The story-teller

The story-teller arrived by magic. At least that’s what she told everyone who came to listen. At first that was very few people. Her show wasn’t attractive. She had no scenery, no props, no magic except her words.

Her stories were short and she told three each day; one in the morning at ten minutes to ten, one to catch the crowd leaving work at five minutes to five and one that happened at the magic hour when nobody expected it.

The magic hour stories were the best. Everyone knew that, even though no one in the crowd had ever heard one.


Ella took Simon’s hand and pulled him along as quickly as she could without making him fall over.

“Come on.”

“I don’t want to.”

“You’ll like it. Promise.”

Simon wanted to stop and look at the window displays. He liked the lights and colours even in the shops that sold things he wasn’t interested in. Ella had to be careful to choose a route that avoided any of his favourite shops. If they passed one of those it was very unlikely she would be able to keep him moving. She checked her phone. They had just enough time to get there before the story started.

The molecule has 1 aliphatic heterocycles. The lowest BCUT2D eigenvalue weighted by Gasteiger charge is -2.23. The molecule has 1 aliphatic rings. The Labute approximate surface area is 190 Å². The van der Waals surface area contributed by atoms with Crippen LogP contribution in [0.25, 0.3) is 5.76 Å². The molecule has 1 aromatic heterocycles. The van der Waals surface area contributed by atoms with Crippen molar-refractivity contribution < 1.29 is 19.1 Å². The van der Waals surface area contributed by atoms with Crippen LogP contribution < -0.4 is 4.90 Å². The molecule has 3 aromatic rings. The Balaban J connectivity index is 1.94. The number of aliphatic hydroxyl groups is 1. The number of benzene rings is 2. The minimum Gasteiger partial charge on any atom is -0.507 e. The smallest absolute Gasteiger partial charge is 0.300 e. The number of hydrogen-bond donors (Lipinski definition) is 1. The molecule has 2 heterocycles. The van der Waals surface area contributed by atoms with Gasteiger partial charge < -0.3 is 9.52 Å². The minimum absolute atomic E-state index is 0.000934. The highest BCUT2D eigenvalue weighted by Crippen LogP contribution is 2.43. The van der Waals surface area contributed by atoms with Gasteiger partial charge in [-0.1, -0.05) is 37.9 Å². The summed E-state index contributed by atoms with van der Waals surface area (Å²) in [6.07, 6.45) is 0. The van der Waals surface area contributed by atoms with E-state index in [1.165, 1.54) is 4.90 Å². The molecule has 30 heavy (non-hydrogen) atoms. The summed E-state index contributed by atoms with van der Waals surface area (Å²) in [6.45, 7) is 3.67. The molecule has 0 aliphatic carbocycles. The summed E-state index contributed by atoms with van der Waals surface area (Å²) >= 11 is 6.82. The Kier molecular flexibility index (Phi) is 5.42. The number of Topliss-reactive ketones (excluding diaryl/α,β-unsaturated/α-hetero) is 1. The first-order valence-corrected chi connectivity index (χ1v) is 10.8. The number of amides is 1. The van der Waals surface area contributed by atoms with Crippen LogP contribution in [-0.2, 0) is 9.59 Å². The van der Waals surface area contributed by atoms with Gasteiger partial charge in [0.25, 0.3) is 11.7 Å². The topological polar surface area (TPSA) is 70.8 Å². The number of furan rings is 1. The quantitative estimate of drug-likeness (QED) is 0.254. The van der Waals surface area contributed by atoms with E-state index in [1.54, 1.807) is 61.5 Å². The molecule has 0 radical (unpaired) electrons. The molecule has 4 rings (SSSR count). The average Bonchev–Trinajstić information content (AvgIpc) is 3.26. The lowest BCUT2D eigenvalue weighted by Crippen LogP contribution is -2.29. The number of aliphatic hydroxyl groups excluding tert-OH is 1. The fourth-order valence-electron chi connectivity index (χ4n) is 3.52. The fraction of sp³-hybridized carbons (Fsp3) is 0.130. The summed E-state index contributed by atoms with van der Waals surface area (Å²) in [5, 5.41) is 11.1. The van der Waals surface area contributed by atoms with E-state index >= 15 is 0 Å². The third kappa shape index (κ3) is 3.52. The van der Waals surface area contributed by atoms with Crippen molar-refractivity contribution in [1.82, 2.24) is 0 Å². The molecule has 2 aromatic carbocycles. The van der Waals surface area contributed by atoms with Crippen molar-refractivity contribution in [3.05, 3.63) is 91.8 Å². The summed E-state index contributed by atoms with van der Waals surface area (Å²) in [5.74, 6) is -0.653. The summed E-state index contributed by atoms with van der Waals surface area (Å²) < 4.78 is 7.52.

Suddenly she felt a strong tug on her arm. Simon had stopped walking. She turned and saw him staring into a shop. It had just opened and it was a disaster. In the window was a slowly turning Ferris wheel made of construction blocks. A train emerged from a tunnel and circled the wheel before slipping away through another tunnel.

Ella counted to forty-three before it re-emerged. It was too long. Even if she got Simon to agree to only three circuits of the train they would still miss the start of the story. She wasn’t sure she wanted to hear a story without hearing the start.

Another forty-three seconds passed. Ella gave up.

“Why don’t we go inside and look at all the toys?”

“Can we?”

Ella shrugged. “We may as well.”

“But what about the story? You wanted to hear the story.”

“It’s too late now.”

“We can run,” said Simon.


“Really fast,” said Simon.

Ella smiled and the two of them started running through the shopping centre dodging people with bags, a man pushing a cleaning trolley and a couple of teenagers watching their phones rather than their feet.

“We are going to hear a story,” shouted Simon.


The story-teller sat on her stool and waited. A crowd of several hundred had gathered on the steps that provided an amphitheatre used by both official and unofficial performers.